“Of particular frustration for the movement, organized under the banner Black Lives Matter, is that the legal standard focuses not on the guilt or the innocence of the person who is shot but on whether an officer would have perceived a threat in the encounter. And, some legal experts said, there is the possibility that racial biases may account for why a particular encounter felt dangerous. If officers tend to respond more aggressively toward black suspects as opposed to white suspects in similar situations, Mr. Ricco said, ‘we allow this mind-set to become the standard by which we judge these cases.’
“While there have been indictments in a few recent high-profile killings by the police, like in Chicago and South Carolina, both of those cases involved video recordings that contradicted officers’ accounts… Many legal experts doubt that criminal prosecutions are likely to deliver the type of reform the Black Lives Matter movement has sought, both because of how rarely the facts surmount the legal standard and because trials of individual officers will not necessarily change departmental policies.”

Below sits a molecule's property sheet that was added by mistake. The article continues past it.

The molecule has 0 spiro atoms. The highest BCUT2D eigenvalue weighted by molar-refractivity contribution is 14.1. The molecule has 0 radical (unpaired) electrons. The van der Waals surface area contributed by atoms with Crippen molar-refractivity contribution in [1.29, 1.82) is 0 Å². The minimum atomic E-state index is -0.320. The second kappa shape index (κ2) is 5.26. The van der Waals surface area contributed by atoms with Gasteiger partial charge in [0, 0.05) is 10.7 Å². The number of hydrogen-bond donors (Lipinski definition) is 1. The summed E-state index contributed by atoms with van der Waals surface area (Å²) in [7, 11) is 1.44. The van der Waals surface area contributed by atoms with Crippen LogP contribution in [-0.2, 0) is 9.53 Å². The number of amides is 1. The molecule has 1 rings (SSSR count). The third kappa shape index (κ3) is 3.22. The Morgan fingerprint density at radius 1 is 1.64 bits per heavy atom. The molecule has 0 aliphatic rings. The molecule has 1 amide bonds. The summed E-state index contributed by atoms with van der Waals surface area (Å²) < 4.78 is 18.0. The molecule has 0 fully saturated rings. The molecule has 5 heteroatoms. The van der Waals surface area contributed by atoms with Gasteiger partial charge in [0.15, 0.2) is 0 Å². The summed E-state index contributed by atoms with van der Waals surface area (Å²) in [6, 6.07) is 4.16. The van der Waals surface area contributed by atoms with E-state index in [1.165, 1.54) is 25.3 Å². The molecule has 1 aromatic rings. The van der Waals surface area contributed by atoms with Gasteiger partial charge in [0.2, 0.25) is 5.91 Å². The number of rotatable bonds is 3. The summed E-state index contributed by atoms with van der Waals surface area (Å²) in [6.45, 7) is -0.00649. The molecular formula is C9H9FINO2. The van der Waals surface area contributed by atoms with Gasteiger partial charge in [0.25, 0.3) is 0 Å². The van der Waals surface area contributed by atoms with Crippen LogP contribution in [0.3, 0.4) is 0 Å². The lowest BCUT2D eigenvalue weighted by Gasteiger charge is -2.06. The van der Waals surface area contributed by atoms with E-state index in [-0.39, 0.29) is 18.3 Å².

Our elected representatives, our courts, have set the lax standards for justifiable homicide-by-cop. Very few inner city residents believe that these standards are remotely justified, that they have risks just living in those neighborhoods that whites in neighboring communities have never and will never face. If there is going to be a change, a uniform standard of justice… it has to start both at the community level and at the highest levels of government. If most of us do not demand equal justice under the law… we will never get equal justice under the law. And doesn’t the Constitution clearly promise equal protection under the law? Have we breached that social contract?
I’m Peter Dekom, and we have created a system of justice, of socio-economic practices, that all but insure the perpetuation of a profoundly unequal system under the color of law.